The Air Force is to forge an acquisition strategy for the Survivable Airborne Operations Center (SAOC), which is to replace the aging Air Force E-4B National Airborne Operations Center (NAOC) and Navy E-6B Mercury “Take Charge and Move Out” (TACAMO) aircraft by Boeing [BA].

“Updated capability needs and operational requirements have potentially altered the viable technical solutions for SAOC,” per an Oct. 16 request for information seeking industry input to help develop a SAOC acquisition strategy. “As a result, the government is willing to consider used commercial derivative aircraft. Additionally, the government intends to continue to pursue a full and open acquisition strategy for the entire weapon system using a very large platform. It is anticipated that EMD [engineering and manufacturing development] will result in 2-4 modified EMD aircraft, associated ground support equipment, and a SAOC WS [weapons system] production design.”

The Air Force is to release an RFP this year for SAOC, and the Air Force and Navy have been exploring options for a joint replacement of both nuclear command and control planes under SAOC, redesignated as an ACAT 1D program last year (Defense Daily, Nov. 13).

The ACAT 1D category includes programs with an estimated research and development expense of $525 million or more than $3 billion in procurement in fiscal 2020 dollars.

Last year, the Senate Appropriations Committee said that the TACAMO “needs a replacement to ensure the critical communications link with our strategic nuclear forces is not diminished.” The committee urged the Navy “to ensure that this mission continues and that a suitable aircraft design is utilized.”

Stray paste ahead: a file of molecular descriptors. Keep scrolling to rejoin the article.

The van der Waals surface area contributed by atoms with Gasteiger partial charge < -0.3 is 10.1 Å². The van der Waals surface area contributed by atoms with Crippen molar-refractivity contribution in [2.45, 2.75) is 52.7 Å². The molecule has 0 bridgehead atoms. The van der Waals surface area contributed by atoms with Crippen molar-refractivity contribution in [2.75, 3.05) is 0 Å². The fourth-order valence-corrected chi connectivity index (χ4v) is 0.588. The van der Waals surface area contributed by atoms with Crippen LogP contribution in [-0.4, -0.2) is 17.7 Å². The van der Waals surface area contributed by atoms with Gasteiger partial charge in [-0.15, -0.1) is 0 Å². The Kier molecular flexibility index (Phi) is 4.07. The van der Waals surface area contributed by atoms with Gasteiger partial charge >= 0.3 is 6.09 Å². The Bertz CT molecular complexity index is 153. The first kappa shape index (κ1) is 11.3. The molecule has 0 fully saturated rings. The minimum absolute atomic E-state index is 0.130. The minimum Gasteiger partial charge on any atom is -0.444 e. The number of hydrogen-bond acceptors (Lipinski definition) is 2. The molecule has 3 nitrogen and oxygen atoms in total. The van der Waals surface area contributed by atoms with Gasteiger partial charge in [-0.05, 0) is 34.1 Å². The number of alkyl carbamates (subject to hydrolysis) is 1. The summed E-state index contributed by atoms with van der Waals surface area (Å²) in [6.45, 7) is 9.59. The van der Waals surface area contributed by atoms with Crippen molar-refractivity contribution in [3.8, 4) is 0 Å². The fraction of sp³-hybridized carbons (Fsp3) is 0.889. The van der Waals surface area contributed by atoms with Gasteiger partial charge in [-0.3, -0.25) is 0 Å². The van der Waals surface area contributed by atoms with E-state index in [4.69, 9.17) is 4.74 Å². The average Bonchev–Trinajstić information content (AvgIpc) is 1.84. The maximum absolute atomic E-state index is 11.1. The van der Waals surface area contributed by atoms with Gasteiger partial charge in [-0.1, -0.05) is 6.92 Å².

The committee also wants the Navy to consider facilities and ground communication system upgrades that may be needed to support the follow-on to TACAMO and to use existing facilities and expertise to reduce the overall cost of SAOC.

Last year, the Air Force Life Cycle Management Center’s (AFLCMC) simulators division awarded a $16 million contract to Oklahoma-based CymSTAR, LLC, to develop and sustain a high fidelity, full motion simulator for E-4B pilots and flight engineers.

The E-4B—known as the “doomsday plane”—is a militarized version of the company’s 747-200 airliner and would serve as the NAOC for the president, defense secretary, and Joint Chiefs of Staff to direct military forces, deliver emergency war orders, and coordinate civil authorities in the case of destruction of ground command and control centers. The FAA “Level C”-equivalent E-4B simulator will fill a training need, AFLCMC said.

The four E-4Bs stationed at Offutt Air Force Base, Neb., do not have a dedicated simulator for training, so aircrew members have to either take an aircraft out of operations to train on, or travel out of state to use a commercial 747 simulator, “which does not completely represent the E-4B or its capabilities,” per AFLCMC. “The new simulator will fully replicate the E-4B cockpit and include aerial refueling training capability.”

Delivery of a “Ready For Training” E-4B simulator is expected in April 2022.